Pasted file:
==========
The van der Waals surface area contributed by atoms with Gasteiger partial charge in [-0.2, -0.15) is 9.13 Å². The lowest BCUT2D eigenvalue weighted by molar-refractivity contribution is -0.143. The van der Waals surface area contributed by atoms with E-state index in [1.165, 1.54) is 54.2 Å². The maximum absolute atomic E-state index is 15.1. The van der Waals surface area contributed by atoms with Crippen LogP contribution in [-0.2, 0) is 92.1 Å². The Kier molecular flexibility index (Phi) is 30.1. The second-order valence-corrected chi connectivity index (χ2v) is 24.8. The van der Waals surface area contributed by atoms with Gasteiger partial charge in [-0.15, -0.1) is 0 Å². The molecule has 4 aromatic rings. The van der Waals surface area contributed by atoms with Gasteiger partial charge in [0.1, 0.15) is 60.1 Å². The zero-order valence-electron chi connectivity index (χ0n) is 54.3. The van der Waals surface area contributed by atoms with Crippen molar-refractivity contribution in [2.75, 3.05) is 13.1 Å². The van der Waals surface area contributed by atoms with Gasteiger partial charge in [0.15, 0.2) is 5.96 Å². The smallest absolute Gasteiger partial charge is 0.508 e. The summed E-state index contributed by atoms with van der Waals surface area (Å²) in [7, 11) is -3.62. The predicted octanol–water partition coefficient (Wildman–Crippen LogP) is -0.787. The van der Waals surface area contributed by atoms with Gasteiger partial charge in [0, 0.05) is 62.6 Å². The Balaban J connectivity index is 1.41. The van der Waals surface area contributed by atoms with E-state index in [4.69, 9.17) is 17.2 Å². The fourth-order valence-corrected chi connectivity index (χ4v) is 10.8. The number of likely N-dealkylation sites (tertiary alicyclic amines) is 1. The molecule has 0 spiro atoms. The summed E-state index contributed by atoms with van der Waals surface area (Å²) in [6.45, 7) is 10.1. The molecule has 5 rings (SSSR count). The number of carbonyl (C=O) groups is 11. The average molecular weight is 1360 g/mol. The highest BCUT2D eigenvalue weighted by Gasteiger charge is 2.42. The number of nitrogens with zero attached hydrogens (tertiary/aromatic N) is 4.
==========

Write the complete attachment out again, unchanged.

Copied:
The van der Waals surface area contributed by atoms with Gasteiger partial charge in [-0.2, -0.15) is 9.13 Å². The lowest BCUT2D eigenvalue weighted by molar-refractivity contribution is -0.143. The van der Waals surface area contributed by atoms with E-state index in [1.165, 1.54) is 54.2 Å². The maximum absolute atomic E-state index is 15.1. The van der Waals surface area contributed by atoms with Crippen LogP contribution in [-0.2, 0) is 92.1 Å². The Kier molecular flexibility index (Phi) is 30.1. The second-order valence-corrected chi connectivity index (χ2v) is 24.8. The van der Waals surface area contributed by atoms with Gasteiger partial charge in [-0.15, -0.1) is 0 Å². The molecule has 4 aromatic rings. The van der Waals surface area contributed by atoms with Gasteiger partial charge in [0.1, 0.15) is 60.1 Å². The zero-order valence-electron chi connectivity index (χ0n) is 54.3. The van der Waals surface area contributed by atoms with Crippen molar-refractivity contribution in [2.75, 3.05) is 13.1 Å². The van der Waals surface area contributed by atoms with Gasteiger partial charge in [0.15, 0.2) is 5.96 Å². The smallest absolute Gasteiger partial charge is 0.508 e. The summed E-state index contributed by atoms with van der Waals surface area (Å²) in [7, 11) is -3.62. The predicted octanol–water partition coefficient (Wildman–Crippen LogP) is -0.787. The van der Waals surface area contributed by atoms with Gasteiger partial charge in [0, 0.05) is 62.6 Å². The Balaban J connectivity index is 1.41. The van der Waals surface area contributed by atoms with E-state index in [4.69, 9.17) is 17.2 Å². The fourth-order valence-corrected chi connectivity index (χ4v) is 10.8. The number of likely N-dealkylation sites (tertiary alicyclic amines) is 1. The molecule has 0 spiro atoms. The summed E-state index contributed by atoms with van der Waals surface area (Å²) in [6.45, 7) is 10.1. The molecule has 5 rings (SSSR count). The number of carbonyl (C=O) groups is 11. The average molecular weight is 1360 g/mol. The highest BCUT2D eigenvalue weighted by Gasteiger charge is 2.42. The number of nitrogens with zero attached hydrogens (tertiary/aromatic N) is 4.